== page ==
Based on a May accord with the United States, a U.S. satellite next year will temporarily replace Japan’s sole geostationary weather satellite, the Meteorological Agency said on Wednesday.
The U.S. Geostationary Operational Environmental Satellite-9 will replace the Himawari No. 5 in mid-April.
It will provide digital images until December 2003, when a new Japanese multifunctional satellite goes into operation after its launch in the summer, the agency said.
The Himawari No. 5, launched in 1995, has been forced to perform beyond original expectations following the failed launch of a domestic H-II rocket in November 1999. The service life of the unit ended in March 2000.
In December, the U.S. GEOS-9 will be moved 74,000 km over 100 days from its current position at 105 degrees west longitude above the equator to 155 degrees east longitude.
Work to update antenna facilities in Fairbanks, Alaska, are currently on schedule, the Meteorological Agency said. The facility is operated by the National Oceanic & Atmospheric Administration of the United States.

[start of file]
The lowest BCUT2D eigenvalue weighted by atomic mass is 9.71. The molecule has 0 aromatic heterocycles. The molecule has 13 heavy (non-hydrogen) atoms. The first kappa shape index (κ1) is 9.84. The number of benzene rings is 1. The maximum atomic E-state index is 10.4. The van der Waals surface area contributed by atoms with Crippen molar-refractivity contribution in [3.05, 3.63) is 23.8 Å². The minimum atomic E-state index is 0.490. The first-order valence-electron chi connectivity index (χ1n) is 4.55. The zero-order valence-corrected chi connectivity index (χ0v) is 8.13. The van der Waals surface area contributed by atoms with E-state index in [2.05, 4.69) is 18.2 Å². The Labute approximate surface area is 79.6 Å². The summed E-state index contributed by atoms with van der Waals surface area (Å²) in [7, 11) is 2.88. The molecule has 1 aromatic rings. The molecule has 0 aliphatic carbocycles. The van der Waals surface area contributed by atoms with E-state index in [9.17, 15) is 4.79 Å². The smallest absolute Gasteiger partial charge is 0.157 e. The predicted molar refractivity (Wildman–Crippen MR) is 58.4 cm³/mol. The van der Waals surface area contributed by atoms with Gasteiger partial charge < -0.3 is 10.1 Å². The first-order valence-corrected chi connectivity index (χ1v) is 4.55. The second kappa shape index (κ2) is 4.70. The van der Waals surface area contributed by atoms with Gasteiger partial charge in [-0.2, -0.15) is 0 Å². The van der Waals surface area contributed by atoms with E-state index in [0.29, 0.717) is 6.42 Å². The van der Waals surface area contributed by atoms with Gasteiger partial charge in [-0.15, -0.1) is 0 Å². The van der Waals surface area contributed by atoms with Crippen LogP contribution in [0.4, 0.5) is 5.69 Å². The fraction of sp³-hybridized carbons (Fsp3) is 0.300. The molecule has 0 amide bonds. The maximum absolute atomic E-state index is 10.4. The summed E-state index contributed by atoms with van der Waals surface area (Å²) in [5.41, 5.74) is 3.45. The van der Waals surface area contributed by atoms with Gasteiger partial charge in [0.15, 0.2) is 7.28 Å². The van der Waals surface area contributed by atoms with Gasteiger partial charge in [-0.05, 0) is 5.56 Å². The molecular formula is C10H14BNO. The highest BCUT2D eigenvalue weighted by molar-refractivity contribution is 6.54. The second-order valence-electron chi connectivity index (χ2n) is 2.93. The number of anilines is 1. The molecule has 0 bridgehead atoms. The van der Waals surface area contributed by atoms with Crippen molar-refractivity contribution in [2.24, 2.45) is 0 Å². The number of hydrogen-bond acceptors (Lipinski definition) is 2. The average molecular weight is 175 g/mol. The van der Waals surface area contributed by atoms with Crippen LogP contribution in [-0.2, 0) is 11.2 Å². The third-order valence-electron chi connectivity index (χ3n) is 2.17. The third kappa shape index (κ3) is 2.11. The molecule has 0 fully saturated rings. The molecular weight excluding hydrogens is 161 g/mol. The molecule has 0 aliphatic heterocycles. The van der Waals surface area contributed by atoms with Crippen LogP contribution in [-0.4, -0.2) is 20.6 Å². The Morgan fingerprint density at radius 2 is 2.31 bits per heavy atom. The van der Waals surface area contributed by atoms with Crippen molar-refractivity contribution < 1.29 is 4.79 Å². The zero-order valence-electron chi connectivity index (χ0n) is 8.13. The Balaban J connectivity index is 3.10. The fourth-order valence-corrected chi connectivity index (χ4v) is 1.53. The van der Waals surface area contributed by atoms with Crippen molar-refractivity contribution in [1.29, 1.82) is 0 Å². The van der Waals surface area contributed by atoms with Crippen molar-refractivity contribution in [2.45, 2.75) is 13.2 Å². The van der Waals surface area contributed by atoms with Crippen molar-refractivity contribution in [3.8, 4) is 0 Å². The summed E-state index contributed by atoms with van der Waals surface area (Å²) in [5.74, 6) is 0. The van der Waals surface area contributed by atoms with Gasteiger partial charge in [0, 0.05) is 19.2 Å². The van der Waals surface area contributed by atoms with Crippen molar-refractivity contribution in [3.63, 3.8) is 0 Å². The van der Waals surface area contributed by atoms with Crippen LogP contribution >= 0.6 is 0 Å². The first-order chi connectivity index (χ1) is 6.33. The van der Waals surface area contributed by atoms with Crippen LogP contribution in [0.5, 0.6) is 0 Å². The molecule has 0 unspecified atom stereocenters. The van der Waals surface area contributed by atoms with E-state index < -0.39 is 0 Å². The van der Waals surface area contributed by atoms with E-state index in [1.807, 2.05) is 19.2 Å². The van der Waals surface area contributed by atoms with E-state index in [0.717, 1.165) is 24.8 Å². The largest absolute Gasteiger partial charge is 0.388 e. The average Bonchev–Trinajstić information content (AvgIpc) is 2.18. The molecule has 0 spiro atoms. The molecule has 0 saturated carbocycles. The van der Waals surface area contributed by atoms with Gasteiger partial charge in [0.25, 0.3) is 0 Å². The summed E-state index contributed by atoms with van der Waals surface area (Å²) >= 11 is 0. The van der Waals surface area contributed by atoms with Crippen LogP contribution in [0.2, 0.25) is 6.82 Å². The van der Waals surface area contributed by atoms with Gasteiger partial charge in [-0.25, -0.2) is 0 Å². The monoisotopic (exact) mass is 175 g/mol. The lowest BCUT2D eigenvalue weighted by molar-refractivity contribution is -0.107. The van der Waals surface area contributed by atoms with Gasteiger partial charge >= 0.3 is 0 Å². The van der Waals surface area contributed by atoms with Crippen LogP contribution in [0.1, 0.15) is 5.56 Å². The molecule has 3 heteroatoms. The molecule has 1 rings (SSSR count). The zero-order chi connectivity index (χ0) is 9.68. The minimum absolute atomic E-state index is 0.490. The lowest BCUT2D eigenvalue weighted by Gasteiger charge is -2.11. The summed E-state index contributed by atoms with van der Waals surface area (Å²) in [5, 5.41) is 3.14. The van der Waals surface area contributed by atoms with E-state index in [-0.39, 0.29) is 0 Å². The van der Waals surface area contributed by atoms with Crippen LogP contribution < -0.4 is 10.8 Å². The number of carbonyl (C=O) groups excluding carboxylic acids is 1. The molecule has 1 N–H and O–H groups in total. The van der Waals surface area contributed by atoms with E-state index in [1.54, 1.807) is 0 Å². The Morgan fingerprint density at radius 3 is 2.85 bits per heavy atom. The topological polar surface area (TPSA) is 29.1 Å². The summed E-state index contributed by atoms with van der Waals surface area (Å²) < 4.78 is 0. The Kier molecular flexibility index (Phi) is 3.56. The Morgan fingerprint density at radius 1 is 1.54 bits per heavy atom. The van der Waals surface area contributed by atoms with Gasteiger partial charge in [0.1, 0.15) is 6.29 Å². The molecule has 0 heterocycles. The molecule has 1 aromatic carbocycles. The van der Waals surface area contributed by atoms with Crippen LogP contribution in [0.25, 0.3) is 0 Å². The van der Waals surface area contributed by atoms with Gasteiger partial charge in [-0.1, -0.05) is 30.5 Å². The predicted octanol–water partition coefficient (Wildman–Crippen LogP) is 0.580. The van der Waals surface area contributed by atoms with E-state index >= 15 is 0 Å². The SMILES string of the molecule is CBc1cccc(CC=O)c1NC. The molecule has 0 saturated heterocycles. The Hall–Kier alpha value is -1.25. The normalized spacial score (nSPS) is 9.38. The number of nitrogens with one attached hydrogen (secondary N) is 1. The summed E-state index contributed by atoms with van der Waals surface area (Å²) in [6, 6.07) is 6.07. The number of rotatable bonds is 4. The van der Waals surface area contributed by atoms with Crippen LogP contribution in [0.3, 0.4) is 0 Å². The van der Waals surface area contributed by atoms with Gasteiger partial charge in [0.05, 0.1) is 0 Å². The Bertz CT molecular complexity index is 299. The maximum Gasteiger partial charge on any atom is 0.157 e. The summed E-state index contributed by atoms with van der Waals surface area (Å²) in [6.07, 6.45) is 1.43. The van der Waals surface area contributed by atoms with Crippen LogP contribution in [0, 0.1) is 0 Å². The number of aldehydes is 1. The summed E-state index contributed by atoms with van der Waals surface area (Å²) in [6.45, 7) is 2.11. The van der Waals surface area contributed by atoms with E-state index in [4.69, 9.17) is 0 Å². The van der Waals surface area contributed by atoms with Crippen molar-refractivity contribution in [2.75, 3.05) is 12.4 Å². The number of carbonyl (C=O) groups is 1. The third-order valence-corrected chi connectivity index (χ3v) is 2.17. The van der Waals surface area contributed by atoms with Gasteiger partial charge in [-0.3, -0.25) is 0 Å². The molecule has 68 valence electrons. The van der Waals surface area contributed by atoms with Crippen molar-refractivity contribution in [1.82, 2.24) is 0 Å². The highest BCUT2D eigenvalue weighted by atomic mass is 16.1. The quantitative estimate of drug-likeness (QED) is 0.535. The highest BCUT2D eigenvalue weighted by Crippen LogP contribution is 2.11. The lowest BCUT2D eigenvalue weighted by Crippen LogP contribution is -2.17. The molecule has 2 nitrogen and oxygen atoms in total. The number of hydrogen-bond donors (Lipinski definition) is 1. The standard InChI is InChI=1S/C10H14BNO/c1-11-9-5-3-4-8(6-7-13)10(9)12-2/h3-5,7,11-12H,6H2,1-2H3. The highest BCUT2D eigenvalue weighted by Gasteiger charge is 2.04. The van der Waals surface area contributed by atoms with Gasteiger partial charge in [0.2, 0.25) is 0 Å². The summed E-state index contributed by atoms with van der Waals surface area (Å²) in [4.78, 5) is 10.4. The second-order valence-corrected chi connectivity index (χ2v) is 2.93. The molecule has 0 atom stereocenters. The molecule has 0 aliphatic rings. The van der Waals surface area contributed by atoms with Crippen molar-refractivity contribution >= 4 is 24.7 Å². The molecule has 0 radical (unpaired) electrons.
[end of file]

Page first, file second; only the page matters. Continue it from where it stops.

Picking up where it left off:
Japan has already paid the U.S. 670 million yen for the work on the antenna, while the satellite costs 16 million yen a month to rent, the agency said.
The role of the Himawari is vital for Japanese weather reports as it takes hourly pictures featured in TV and newspaper reports.
Due to prolonged use, the satellite is running low on fuel and its batteries are deteriorating, meteorological agency officials said.
They added, however, that they believe the Himawari will function properly until mid-April, as they have taken measures to extend longevity, such as limiting camera mirror motion and suspending position fine-tuning.